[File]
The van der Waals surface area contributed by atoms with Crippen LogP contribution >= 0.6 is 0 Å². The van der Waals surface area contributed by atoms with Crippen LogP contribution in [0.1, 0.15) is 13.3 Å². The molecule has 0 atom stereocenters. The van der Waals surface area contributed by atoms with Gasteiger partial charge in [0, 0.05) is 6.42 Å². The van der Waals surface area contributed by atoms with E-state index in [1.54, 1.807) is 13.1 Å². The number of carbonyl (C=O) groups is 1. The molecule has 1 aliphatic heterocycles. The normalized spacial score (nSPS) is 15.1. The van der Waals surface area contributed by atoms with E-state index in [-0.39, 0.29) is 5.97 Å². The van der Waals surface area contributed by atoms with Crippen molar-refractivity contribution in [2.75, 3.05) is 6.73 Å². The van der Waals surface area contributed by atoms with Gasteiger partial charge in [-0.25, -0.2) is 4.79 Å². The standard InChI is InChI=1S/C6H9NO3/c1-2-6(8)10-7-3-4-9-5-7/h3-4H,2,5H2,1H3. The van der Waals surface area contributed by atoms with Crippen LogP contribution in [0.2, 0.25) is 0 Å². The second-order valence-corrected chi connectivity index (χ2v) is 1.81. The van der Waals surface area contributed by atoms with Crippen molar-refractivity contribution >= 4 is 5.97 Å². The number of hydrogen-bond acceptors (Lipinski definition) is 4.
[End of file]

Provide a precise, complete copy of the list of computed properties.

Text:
The van der Waals surface area contributed by atoms with Crippen LogP contribution >= 0.6 is 0 Å². The van der Waals surface area contributed by atoms with Crippen LogP contribution in [0.1, 0.15) is 13.3 Å². The molecule has 0 atom stereocenters. The van der Waals surface area contributed by atoms with Gasteiger partial charge in [0, 0.05) is 6.42 Å². The van der Waals surface area contributed by atoms with E-state index in [1.54, 1.807) is 13.1 Å². The number of carbonyl (C=O) groups is 1. The molecule has 1 aliphatic heterocycles. The normalized spacial score (nSPS) is 15.1. The van der Waals surface area contributed by atoms with E-state index in [-0.39, 0.29) is 5.97 Å². The van der Waals surface area contributed by atoms with Crippen molar-refractivity contribution in [2.75, 3.05) is 6.73 Å². The van der Waals surface area contributed by atoms with Gasteiger partial charge in [-0.25, -0.2) is 4.79 Å². The standard InChI is InChI=1S/C6H9NO3/c1-2-6(8)10-7-3-4-9-5-7/h3-4H,2,5H2,1H3. The van der Waals surface area contributed by atoms with Crippen LogP contribution in [0.2, 0.25) is 0 Å². The second-order valence-corrected chi connectivity index (χ2v) is 1.81. The van der Waals surface area contributed by atoms with Crippen molar-refractivity contribution >= 4 is 5.97 Å². The number of hydrogen-bond acceptors (Lipinski definition) is 4.